SUPERSTORM SANDY’S WORST SURGE stopped a little more than a block from my home. The hurricane pushed enough extra water into the tiny Gowanus Canal to raise sea level by more than 10 feet, inundating surrounding homes, businesses and warehouses. A line of detritus — sticks and boxes but also a trademark rainbow oily sheen — showed the high water mark.
In the days after, I encountered families walking under downed tree limbs held up by sagging cable lines, shop owners snapping insurance pics before removing sandbags and stepping out of the way of escaping muck waters, and even young folks suited up in brilliant white Tyvek hazmat suits to clean out a flooded compost lot and rain garden. That's resilience.
But, in a sense, Sandy realized one of American culture's favorite nightmares: the destruction of New York City.
When did that fantasy begin? Is it as old as New Amsterdam, which was obliterated, at least in name, by the more militantly naval English? Is it even older than that: old Mannahatta "destroyed" for some Dutch trinkets? For Whitman, the city seems to have always existed inside the "aboriginal" name. A century and a half later, Whitman’s Mannahatta is uncanny for its timeless accuracy:
…nested in nests of water-bays, superb, with tall and wonderful spires,
hemm’d thick all around with sailships and steamships — an island sixteen miles
Numberless crowded streets…
A time before the city — and the nagging potential for destruction — is almost harder to imagine than a time after it. There have been attempts to resurrect in words the meadows of Harlem or waterways of Canal Street, linking them to a future long after the city is gone (I’m thinking here of books like Eric Sanderson’s beautiful Mannahatta: A Natural History of New York City). But Sandy was more convincing than any book. The surge revealed the potential for pre-history’s return — flooding those parts of the city made by man, the filled up places like Battery Park City or the pestilential swamp surrounding the Gowanus Canal.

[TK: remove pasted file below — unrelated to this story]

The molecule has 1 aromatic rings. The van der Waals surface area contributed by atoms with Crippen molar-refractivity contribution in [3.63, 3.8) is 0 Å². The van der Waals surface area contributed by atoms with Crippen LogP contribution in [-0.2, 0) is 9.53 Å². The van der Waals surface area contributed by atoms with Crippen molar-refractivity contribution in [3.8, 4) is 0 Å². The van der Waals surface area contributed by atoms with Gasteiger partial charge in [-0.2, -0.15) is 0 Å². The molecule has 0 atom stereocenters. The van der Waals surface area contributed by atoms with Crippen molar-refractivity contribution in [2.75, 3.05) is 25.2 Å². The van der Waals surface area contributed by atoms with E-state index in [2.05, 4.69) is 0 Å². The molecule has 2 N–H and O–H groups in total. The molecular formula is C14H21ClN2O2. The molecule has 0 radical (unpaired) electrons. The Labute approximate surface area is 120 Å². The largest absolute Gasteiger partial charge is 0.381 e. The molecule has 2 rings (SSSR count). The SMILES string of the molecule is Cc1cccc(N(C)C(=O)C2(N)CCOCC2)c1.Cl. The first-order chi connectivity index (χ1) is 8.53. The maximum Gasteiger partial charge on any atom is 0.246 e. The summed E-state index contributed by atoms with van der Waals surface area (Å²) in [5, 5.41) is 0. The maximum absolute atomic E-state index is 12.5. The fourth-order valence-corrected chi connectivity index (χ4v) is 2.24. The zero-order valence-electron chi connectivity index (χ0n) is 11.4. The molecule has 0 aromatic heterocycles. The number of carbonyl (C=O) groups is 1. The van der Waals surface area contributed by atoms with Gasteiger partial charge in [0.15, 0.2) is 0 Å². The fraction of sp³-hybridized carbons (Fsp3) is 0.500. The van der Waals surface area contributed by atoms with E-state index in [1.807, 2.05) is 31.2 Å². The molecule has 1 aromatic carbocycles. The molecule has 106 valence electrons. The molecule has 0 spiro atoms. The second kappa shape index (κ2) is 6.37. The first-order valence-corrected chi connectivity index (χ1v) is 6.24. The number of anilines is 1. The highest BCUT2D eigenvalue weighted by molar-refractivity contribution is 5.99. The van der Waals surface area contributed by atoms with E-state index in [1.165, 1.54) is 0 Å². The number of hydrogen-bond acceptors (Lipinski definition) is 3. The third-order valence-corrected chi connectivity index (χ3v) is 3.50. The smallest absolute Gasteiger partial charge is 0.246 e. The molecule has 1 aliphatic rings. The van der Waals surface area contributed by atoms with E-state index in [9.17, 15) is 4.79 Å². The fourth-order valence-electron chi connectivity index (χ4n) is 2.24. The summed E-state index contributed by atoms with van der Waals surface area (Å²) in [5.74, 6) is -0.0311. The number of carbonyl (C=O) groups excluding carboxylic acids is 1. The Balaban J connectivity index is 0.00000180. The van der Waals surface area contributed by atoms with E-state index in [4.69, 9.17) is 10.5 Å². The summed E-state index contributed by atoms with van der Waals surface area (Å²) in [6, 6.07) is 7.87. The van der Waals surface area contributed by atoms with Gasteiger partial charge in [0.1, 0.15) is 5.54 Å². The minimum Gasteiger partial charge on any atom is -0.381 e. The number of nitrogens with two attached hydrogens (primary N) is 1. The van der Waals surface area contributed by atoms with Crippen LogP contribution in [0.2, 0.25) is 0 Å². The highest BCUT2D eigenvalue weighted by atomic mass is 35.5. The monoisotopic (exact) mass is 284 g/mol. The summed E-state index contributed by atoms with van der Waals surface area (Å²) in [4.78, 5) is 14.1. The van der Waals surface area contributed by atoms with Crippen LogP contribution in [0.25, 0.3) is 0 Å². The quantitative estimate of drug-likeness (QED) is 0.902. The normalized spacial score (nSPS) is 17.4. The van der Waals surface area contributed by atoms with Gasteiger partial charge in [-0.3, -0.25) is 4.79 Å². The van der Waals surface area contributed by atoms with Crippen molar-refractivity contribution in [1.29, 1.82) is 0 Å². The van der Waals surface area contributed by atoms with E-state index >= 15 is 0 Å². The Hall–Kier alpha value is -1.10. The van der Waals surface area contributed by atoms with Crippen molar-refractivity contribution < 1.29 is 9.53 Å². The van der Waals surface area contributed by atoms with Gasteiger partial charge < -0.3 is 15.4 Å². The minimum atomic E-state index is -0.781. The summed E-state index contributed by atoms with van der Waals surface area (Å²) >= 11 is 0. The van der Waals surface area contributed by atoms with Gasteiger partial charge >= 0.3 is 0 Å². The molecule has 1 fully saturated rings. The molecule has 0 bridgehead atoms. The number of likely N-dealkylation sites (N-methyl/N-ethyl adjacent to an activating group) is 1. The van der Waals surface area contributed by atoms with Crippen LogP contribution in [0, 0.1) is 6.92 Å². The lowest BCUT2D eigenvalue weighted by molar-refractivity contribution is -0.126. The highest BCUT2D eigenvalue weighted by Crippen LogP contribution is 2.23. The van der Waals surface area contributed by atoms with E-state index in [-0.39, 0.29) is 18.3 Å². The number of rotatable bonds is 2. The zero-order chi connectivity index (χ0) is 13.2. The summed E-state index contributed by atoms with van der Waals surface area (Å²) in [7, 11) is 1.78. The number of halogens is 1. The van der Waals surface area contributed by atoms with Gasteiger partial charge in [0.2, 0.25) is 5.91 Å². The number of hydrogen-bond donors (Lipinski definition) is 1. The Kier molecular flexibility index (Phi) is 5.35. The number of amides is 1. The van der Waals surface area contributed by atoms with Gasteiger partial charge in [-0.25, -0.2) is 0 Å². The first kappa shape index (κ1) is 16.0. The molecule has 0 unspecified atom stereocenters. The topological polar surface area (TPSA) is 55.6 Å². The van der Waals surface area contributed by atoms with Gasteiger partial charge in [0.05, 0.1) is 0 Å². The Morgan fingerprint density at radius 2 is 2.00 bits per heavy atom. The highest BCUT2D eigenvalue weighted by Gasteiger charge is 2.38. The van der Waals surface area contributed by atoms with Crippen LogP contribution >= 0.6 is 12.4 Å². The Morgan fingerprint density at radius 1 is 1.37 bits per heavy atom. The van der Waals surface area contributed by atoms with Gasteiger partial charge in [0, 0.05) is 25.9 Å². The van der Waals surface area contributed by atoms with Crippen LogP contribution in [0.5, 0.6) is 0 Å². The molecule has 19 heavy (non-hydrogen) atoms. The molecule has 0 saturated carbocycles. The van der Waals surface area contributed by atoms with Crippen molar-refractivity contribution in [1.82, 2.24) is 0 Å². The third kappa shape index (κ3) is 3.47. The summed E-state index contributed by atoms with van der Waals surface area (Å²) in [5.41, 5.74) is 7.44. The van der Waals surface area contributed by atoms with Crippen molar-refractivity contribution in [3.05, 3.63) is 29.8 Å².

Flood is probably the oldest fantasy of destruction — a narrative informed by the original Biblical flood, perhaps some dim oral memory of the catastrophic sea level rise that breached the Bosporus and created the Black Sea, and certainly drowned coastal habitation on every coast. That includes the Americas, where the land bridge that helped our original immigrants arrive at these shores sank beneath the waves, along with countless villages, some of which can still be found by marine-equipped archeologists.
Noah's Ark in the Anthropocene has a new look to go along with updated mythologies: the engineering fantasy of a sea wall or tidal barrier to hold back the encroaching sea. Here in New York Harbor, this sets us on the same watery path followed by our Dutch forebearers in their subsiding river delta homeland. Red Hook's current Waterfront Museum — the old Lehigh Valley No. 79 working barge — could have served as an ark-like refuge for some pair of stranded Brooklynites perhaps, floating up to the undrenched floors of the Civil War-era warehouse on the waterfront and docking at one of the new condos' storm-shuttered windows. Red Hook's drowned fate would be mimicked by those communities outside any future sea...read more